I”m here to tell you it’s time. Take all that “furniture” out of your closet that doesn’t work. Only leave in what does work. When you do this you can clearly see what is missing. You can make constructive observations based on what exists right in front of you. Keep a list going, it will help you to make smart choices when shopping and to fill in the blanks. It may take some time and it will take some financial investment but keep your eye on the prize. And I’m not gonna lie, it can be scary. Letting go of all things that aren’t “you” anymore means we have to face the questions of just who we want to be right now, and what if we just don’t know? I don’t have a signature style. More than once I’ve thought about taking a lighter to my entire wardrobe (not really but figuratively) and forcing myself to start over. That’s a lot of work. I don’t always know exactly who I am right now as far as my style, but, what I do know is that I don’t have the exact same style as I did five years ago and I will probably have a different style five years from now. Life is about change and about evolving. Imagine yourself opening up the doors of your closet and seeing it clean, organized and only containing what you love and fits YOU, for the life and the body you have RIGHT NOW. And remember less is more. There is no need to fill up all of that empty space and refill every empty hanger. You got this.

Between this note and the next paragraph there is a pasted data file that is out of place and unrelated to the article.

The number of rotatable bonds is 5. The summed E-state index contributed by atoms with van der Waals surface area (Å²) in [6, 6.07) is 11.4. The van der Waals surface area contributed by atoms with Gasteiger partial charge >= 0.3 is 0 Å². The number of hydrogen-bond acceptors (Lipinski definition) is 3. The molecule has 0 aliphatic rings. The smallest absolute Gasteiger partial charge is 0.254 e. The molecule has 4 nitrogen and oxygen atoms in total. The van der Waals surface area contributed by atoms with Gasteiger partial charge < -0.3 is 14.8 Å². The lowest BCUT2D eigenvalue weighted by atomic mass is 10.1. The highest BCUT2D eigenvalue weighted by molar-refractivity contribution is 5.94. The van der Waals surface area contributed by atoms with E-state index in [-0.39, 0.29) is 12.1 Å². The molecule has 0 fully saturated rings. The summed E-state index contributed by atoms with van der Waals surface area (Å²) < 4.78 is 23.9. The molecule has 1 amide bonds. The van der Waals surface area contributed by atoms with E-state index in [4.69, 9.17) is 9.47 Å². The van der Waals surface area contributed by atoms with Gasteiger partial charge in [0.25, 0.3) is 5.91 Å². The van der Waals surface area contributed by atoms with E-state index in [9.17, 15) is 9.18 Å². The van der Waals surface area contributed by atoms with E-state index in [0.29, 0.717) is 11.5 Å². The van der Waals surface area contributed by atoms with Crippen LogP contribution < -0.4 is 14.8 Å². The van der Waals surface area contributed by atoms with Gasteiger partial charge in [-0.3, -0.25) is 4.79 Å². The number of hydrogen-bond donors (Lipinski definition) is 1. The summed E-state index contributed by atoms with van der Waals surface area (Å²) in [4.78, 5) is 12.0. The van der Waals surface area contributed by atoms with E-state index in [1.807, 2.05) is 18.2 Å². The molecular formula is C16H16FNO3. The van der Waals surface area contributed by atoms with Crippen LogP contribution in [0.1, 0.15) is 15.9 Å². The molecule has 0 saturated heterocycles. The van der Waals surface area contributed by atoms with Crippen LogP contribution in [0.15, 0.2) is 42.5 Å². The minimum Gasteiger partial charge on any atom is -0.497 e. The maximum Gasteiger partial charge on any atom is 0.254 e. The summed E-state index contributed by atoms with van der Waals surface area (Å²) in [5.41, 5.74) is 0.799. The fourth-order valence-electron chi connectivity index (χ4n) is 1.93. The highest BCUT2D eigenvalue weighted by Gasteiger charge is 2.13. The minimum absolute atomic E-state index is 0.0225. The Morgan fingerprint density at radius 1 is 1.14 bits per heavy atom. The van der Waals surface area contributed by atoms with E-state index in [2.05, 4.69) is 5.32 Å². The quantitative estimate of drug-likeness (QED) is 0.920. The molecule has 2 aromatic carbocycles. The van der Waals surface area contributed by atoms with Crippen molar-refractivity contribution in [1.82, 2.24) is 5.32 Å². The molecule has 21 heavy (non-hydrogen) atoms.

Want some help?

I’m here to help you conquer the clutter in your closet. It’s a 4 week course for 1 hour a week where I will walk a small group of people through the closet clean-out process step by step, tackling different areas each week. There will be homework and things you can do on your own time but I will be there live every week to help talk you through the decision making process. It’s time to take back your closet. I’m only accepting a limited number so please send your name and contact information to me via text if you are interested in the details. The course will start on Monday, November 1st, at 7pm, and will continue every Monday at 7 through November 22nd. This course will be interactive in nature as it will work like a zoom call. You can interact as little or as much as you’d like and there will be no pressure to share any personal information with me or with the group. Total price for all 4 sessions will be $149 for the 4 hours.

One thought on “Scorched Earth

  1. Suzie
    I love this blog/article. You got me thinking, many parallels with my clients. Plus it is very much time to empty my closet.
    Thanks for the inspiration.

    Liked by 2 people